Steven Spielberg Criticizes Warner Bros/HBO Max Strategy That 'Sacrificed' Directors

Steven Spielberg Criticizes Warner Bros/HBO Max Strategy That 'Sacrificed' Directors

Steven Spielberg criticizes the Warner Bros/HBO Max strategy that has "sacrificed" ;alisators

The filmmaker is thrilled that Elvis has grossed over $150 million in US theaters. A success which, according to him, demonstrates that cinema can still be attractive, even outside of the big sagas (Marvel, Star Wars, etc.) and animated films for the whole family.

The New York Times publishes a long interview with Steven Spielberg, on the occasion of the upcoming release of his very personal film, The Fabelmans. It is precisely on this angle that the interview is directed, the director of Jurassic Park and Schindler's Listexplaining from the outset that he finally decided to tell his own childhood in a film during confinement. It was when his own children were at home for several weeks, as in their youth, that he had the courage to reflect on a crucial period of his life: between the ages of 8 and 18, when he fell cinema lover. Filming his relatives in Super 8 all the time, he one day caught a heavy secret from his mother. He tried to tell this story in the cinema for decades, but kept pushing the project back, until confinement, therefore, where he agreed to embark on this introspection with screenwriter Tony Kuscher (with whom he notably collaborated on Lincoln and West Side Story).

During this captivating interview, read here in English, Steven Spielberg goes into detail on the major evolution of streaming since the pandemic, without being totally pessimistic either about the future of cinema. Openly criticizing the policy of Warner Bros, which decided to release all its 2021 films in parallel on the big screen and on HBO Max (after arbitrarily offering blockbusters only for streaming the year before), he adds that he was pleasantly surprised by the success of Elvis, by Baz Luhrmann, produced by this same studio, which is not a franchise film, and which nevertheless earned more than 150 million greenbacks in the USA alone.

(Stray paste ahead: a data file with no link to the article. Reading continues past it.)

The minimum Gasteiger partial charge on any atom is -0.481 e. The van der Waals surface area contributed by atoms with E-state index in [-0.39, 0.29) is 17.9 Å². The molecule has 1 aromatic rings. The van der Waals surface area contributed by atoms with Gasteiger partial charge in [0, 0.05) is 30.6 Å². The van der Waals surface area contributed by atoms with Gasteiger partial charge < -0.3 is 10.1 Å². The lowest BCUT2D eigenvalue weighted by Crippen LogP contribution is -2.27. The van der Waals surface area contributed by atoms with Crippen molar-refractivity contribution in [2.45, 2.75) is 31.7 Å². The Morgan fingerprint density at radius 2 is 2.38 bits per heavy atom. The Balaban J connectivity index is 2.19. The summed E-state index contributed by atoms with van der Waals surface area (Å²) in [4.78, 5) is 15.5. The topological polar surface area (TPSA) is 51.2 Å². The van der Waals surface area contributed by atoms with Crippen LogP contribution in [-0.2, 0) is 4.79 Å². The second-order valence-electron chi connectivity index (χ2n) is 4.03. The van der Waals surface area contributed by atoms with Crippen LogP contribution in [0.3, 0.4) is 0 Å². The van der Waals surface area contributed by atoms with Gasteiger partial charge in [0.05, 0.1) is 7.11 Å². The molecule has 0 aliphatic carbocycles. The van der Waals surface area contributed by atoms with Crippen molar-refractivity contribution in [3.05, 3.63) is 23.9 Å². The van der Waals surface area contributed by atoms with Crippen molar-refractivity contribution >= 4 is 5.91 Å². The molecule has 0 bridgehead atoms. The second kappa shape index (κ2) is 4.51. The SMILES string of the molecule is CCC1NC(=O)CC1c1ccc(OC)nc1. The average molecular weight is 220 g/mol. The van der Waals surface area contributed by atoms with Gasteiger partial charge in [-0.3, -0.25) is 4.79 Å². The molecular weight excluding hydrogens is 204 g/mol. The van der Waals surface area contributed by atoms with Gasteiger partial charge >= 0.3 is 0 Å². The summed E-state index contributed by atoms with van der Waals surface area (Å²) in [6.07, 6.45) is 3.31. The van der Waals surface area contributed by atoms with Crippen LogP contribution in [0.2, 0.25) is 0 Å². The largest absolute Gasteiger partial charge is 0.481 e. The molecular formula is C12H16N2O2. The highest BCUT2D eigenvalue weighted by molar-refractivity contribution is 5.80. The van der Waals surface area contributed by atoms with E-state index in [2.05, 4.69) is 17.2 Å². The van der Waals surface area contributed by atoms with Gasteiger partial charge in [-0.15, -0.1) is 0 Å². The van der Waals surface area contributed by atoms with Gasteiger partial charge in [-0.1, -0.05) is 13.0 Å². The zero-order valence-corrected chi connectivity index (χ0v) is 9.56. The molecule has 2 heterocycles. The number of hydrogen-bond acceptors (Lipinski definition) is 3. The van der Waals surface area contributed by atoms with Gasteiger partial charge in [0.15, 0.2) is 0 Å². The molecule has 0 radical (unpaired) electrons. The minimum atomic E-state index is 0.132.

Seth Rogen reveals that Steven Spielberg has cried a lot on the set of The Fabelmans

We translate much of what he said below:

“The pandemic has created an opportunity for streaming platforms to increase their subscriptions to record levels, but it has also sacrificed, thrown under the bus, a large part of my director friends, because their films could not be offered a movie release, and it was done unceremoniously. Once paid for, their films could be relegated to HBO Max, in the example I'm thinking of (which he won't cite). From that moment, everything started to change.”

“I think older audiences were relieved that they didn't have to walk on sticky popcorn. But I also believe that that same older audience, once they're in the cinema, feels that magic of having a social event with a handful of people. 'strangers. It's an invigorating feeling, and it's up to the movies to be good enough to make viewers want to talk about it once the lights come back on.”

“I found it encouraging thatElvispasses the $100 million mark in domestic revenue. Loads of older people made the trip to see this film, and it gave me hope that audiences would return to theaters once the pandemic was over. I believe the movies will come back. I strongly believe in it.”

“I made The Pentagon Papers as a political film about our time, which was reflected in the administration of Nixon, and we found that this parallel was important to show to people, so that they understand what was happening in our country. If I had been offered it after the pandemic, I don't know if I could have chosen to do it for Netflix or Apple and have to do without millions of people at the cinema. Because this film was addressed to them, to these millions of people, and we would not have succeeded in bringing so many people into the theaters to make this kind of difference. Things have changed, enough for me to tell you that.”

Trailer for The Fabelmans, which will be released on the 25th January 2023. In theaters: